Beauty can be found in death… but not in this story


A Modesto woman had to move out of her apartment when something horrible happened to her neighbour. Her upstairs neighbour died and no one knew for days… until she experienced it firsthand.

“It’s been a total nightmare,” says Sylvia Pena, Modesto resident. “I was sleeping on the couch… I was awakened by some drops that hit my face… I thought I was drooling,” explained Sylvia. It wasn’t drool or water dripping from her ceiling…



The drippings? Bodily fluids from the upstairs apartment. Her neighbour had died… his corpse sat there rotting, he was dead for days. The autopsy report found the 34-year old “likely overdosed”… His body was “moderately to severely decomposed.” And over time, the decomposition allowed bodily fluids to leak, onto his floor, through the ceiling, eventually onto Sylvia and her things.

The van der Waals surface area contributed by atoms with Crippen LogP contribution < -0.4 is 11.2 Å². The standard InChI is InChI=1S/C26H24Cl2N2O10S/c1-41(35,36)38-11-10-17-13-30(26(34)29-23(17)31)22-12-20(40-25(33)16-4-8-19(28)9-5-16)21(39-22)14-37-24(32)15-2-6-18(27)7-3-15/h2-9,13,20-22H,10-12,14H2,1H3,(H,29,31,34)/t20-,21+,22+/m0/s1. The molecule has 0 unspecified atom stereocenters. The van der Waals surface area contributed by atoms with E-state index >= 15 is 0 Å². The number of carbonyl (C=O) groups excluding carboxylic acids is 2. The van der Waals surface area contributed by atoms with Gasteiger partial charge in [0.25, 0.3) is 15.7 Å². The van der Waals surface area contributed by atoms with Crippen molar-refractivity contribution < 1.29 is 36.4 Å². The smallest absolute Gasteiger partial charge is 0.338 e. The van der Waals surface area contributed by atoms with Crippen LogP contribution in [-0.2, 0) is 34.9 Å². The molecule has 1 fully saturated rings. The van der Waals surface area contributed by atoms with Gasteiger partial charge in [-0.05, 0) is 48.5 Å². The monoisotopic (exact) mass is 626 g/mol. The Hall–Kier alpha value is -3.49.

A biohazard team removed furniture and deodorized the place. But she says the smell of death lingered. It already had seeped into clothes, bedding and her mattress. She turned to her rental insurance company to get her pungent- smelling property replaced.

They put her up in a hotel for two weeks until she could move, but they refused to replace the contaminated contents. “Because my policy doesn’t cover something so bizarre as this,” says Sylvia. They sent her this letter, reading: “Unfortunately, the blood and bodily fluid damage to your contents is not one of the 17 named perils covered in your policy.”

Perils like fire or lightning, windstorm, falling objects, even aircraft is covered but not bodily fluids. Farmers Insurance is now considering a national change to its policy…. adding “bodily fluids from death” as one of the perils they cover.

With news video discussing bodily fluids and insurance policies.

via Arbroath